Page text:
Results 1 to 6 of 6

Thread: Sharpening thread chaser

  1. #1
    Join Date
    May 2010
    The Last Best Place, MT

    Default Sharpening thread chaser

    I am considering trying hand thread chasing. I understand that it's not easy and I'm sure it will take a lot of trial and error to learn. I've reviewed all the posts on the subject here on the forum and learned a great deal from the contributors. One thing that puzzles me is how to sharpen the thread chaser. Anybody out there who has and uses one want to clear up the mystery?
    Dean Center

  2. #2
    Join Date
    Aug 2006
    Apopka, FL


    I'm sure you will get good answers here on the forum, if not, check with Brian Holder or email brian at onegoodturn dot ca. He has a great news letter and is amazing at chasing threads.
    Bill Dalton
    AAW Member # 29leventyHundred

    Forget injuries, never forget kindnesses.

  3. #3
    Join Date
    Sep 2010


    I believe you use a honing stone across the side of the tool. Never touching the front of the teeth. Just what I've heard.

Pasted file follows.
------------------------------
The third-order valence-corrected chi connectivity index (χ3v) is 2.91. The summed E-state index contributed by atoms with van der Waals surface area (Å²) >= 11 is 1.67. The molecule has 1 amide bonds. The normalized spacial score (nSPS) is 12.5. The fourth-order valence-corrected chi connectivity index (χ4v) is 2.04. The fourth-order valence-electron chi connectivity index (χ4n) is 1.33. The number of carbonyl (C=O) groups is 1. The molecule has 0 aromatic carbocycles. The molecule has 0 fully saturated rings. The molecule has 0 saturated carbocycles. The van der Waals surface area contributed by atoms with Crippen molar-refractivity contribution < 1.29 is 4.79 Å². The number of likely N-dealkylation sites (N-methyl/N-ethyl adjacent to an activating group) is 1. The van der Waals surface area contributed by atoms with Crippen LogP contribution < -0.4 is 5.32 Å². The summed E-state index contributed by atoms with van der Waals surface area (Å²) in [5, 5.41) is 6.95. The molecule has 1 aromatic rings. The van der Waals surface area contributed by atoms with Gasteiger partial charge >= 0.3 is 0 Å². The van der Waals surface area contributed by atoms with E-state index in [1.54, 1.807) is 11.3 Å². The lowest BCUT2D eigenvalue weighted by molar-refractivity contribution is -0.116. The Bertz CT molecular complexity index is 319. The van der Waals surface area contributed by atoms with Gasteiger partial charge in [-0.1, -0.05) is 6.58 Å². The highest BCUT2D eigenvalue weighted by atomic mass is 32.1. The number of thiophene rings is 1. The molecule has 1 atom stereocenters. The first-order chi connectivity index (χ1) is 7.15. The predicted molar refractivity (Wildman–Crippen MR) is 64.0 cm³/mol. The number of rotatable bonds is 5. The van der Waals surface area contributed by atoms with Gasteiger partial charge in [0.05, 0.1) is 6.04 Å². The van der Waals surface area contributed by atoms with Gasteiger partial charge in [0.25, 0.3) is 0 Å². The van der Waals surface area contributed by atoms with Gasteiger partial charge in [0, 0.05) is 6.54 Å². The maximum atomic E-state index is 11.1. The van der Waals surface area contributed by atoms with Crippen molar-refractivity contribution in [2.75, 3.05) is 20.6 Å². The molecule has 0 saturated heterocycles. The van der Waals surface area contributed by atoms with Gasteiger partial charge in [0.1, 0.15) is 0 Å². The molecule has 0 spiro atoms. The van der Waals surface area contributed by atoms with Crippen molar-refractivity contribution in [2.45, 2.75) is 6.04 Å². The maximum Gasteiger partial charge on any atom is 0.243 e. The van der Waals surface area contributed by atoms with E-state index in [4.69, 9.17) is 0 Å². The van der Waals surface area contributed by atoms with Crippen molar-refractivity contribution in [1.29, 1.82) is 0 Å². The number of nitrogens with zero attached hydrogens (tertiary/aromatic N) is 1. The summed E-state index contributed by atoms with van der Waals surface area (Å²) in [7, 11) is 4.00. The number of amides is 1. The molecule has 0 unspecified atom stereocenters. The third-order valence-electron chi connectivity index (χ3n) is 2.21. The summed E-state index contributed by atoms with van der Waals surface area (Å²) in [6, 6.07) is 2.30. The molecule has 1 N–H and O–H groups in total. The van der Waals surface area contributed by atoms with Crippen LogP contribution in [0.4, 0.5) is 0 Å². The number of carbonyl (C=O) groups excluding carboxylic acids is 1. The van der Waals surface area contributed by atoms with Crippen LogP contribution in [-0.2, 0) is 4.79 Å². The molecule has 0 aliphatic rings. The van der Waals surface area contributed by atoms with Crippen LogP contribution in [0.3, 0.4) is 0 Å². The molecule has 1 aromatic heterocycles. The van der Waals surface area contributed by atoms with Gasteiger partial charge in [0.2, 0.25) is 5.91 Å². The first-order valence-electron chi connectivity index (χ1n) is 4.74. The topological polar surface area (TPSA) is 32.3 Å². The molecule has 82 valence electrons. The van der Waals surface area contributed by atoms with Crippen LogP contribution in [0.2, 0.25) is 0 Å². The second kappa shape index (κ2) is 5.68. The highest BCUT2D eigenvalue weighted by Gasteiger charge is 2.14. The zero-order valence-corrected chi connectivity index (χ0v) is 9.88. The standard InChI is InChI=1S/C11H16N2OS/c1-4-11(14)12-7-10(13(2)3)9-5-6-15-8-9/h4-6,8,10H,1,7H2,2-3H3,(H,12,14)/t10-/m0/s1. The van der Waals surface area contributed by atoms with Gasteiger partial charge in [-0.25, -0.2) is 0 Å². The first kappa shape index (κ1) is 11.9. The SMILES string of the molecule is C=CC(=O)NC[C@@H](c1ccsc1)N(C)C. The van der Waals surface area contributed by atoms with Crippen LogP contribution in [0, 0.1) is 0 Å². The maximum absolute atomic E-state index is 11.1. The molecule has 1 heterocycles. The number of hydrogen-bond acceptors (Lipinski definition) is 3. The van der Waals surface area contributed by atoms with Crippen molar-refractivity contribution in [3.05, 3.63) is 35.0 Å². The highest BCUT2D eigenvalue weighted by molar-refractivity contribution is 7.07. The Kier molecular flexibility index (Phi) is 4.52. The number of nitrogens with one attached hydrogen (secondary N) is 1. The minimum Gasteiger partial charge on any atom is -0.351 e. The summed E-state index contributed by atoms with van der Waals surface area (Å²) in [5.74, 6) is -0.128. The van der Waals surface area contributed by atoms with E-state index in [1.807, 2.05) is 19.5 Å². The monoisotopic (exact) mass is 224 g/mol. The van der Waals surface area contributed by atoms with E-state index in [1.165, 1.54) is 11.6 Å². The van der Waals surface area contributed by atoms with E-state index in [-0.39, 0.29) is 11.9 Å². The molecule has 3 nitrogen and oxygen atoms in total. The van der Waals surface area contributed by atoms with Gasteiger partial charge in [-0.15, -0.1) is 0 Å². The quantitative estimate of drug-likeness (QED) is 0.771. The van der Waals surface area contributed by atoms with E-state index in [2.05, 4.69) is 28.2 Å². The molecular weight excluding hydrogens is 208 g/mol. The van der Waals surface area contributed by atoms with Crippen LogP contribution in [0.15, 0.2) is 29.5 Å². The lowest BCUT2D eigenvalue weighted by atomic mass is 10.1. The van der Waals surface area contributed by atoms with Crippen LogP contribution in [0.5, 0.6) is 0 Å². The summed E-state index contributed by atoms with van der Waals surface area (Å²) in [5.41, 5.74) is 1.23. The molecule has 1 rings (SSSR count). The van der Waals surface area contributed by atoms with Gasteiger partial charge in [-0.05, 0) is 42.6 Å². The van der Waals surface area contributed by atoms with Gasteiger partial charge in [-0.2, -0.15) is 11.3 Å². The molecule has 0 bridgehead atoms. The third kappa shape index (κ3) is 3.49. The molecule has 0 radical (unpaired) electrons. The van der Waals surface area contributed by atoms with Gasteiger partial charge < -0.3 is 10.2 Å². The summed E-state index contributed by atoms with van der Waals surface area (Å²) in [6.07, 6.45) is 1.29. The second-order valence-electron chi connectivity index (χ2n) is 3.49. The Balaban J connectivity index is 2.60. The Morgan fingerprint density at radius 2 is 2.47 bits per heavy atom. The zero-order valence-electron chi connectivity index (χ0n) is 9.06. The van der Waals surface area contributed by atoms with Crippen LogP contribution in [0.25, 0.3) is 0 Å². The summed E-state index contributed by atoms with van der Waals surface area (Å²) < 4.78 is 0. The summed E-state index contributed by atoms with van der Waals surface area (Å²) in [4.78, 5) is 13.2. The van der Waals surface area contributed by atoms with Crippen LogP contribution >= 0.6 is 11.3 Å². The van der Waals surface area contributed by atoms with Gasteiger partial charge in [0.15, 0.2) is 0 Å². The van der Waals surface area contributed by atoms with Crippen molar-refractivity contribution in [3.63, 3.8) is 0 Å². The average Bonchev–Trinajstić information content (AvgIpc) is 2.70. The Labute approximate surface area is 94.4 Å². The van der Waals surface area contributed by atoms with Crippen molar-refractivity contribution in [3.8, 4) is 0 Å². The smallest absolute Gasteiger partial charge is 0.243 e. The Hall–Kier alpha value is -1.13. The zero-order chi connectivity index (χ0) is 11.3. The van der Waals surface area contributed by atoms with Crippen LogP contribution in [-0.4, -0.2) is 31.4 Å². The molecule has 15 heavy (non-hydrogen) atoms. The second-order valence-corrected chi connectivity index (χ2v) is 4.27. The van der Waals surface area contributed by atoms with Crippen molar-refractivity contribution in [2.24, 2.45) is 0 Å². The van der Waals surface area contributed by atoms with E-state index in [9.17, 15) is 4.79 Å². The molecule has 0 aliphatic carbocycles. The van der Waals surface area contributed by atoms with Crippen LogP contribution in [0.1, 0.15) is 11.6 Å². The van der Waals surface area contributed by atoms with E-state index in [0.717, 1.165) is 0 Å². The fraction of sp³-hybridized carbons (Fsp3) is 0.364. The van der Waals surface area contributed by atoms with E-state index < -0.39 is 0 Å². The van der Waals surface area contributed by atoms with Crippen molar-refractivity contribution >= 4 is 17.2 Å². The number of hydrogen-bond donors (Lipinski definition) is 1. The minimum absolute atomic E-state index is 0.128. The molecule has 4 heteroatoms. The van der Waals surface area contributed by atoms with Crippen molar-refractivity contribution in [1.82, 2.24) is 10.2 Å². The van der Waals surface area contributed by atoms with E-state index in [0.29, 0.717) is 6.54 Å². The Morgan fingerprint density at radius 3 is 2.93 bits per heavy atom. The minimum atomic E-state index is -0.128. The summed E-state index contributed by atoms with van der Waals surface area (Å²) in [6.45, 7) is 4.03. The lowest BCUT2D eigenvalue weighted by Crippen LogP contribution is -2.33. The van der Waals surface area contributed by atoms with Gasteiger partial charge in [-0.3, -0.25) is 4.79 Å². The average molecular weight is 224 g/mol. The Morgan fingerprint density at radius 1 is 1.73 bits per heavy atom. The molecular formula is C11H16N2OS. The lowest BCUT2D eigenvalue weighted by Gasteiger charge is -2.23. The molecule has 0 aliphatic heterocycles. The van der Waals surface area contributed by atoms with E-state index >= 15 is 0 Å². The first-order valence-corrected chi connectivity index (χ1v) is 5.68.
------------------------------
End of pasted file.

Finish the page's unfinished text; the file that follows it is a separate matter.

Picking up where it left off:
4. #4
    Join Date
    Aug 2011
    South Florida

    Default Sharpening Thread Chaser

    I have just learned to chase threads. It does take a lot of trial and error. The cutting surface is the top surface so using a medium or fine honing stone often on the top surface does a nice job for me. Make sure not to touch the teeth. A threaded box top or plug makes such a difference in a piece.

  5. #5
    Join Date
    Apr 2004
    Cookeville TN USA


    I've built my own thread chasers as well as purchased a few. Honing the top is what you do. Cutting the teeth with the V file takes lots of patience, a good magnifier and a thread pitch gauge. So unless you want to build your own or picked up a used set that is in really bad condition I would never touch the teeth.
    I had an article on how to build them in Woodturning design about 3 or 4 issues ago (can't remember and don't have time to look this morning but if you need to know I'll look later tonight)

  6. #6


    Cutting threads in wood is relatively easy. Run your lathe slowly. Take your time. Check fit often.

    I make my own thread chaser by starting with a good piece of tool steel, and cutting my own threads in it (you could use a bolt, but the steel isn't always that great). Once I have threaded about 1", I grind the top flat half way through the diameter, and then hone it with a small diamond lap to a mirror finish.

    I have a video on YouTube if you want to see if in action. Shouldn't take you more than 30 minutes to make, and perhaps 10 minutes to learn to use if you watch the video.

Posting Permissions

  • You may not post new threads
  • You may not post replies
  • You may not post attachments
  • You may not edit your posts